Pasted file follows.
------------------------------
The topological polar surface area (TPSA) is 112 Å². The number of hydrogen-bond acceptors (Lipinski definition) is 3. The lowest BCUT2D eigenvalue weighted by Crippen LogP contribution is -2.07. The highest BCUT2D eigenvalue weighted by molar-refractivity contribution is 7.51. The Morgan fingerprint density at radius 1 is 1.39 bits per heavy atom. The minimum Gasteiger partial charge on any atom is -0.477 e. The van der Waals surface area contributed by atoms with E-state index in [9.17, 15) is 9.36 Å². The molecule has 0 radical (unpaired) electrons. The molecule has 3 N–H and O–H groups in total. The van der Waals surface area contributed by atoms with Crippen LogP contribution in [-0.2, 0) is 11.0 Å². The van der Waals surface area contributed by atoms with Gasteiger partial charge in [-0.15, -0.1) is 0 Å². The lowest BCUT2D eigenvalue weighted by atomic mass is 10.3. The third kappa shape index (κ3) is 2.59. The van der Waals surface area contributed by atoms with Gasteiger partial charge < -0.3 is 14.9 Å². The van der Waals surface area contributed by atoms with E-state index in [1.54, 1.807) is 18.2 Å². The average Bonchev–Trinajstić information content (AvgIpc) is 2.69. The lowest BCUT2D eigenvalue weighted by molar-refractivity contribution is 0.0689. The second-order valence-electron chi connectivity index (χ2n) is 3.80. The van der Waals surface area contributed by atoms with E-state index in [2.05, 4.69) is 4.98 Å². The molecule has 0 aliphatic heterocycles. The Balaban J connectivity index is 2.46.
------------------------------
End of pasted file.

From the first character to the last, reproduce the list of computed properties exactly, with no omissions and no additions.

The topological polar surface area (TPSA) is 112 Å². The number of hydrogen-bond acceptors (Lipinski definition) is 3. The lowest BCUT2D eigenvalue weighted by Crippen LogP contribution is -2.07. The highest BCUT2D eigenvalue weighted by molar-refractivity contribution is 7.51. The Morgan fingerprint density at radius 1 is 1.39 bits per heavy atom. The minimum Gasteiger partial charge on any atom is -0.477 e. The van der Waals surface area contributed by atoms with E-state index in [9.17, 15) is 9.36 Å². The molecule has 0 radical (unpaired) electrons. The molecule has 3 N–H and O–H groups in total. The van der Waals surface area contributed by atoms with Crippen LogP contribution in [-0.2, 0) is 11.0 Å². The van der Waals surface area contributed by atoms with Gasteiger partial charge in [-0.15, -0.1) is 0 Å². The lowest BCUT2D eigenvalue weighted by atomic mass is 10.3. The third kappa shape index (κ3) is 2.59. The van der Waals surface area contributed by atoms with Gasteiger partial charge < -0.3 is 14.9 Å². The van der Waals surface area contributed by atoms with E-state index in [1.54, 1.807) is 18.2 Å². The average Bonchev–Trinajstić information content (AvgIpc) is 2.69. The lowest BCUT2D eigenvalue weighted by molar-refractivity contribution is 0.0689. The second-order valence-electron chi connectivity index (χ2n) is 3.80. The van der Waals surface area contributed by atoms with E-state index in [2.05, 4.69) is 4.98 Å². The molecule has 0 aliphatic heterocycles. The Balaban J connectivity index is 2.46.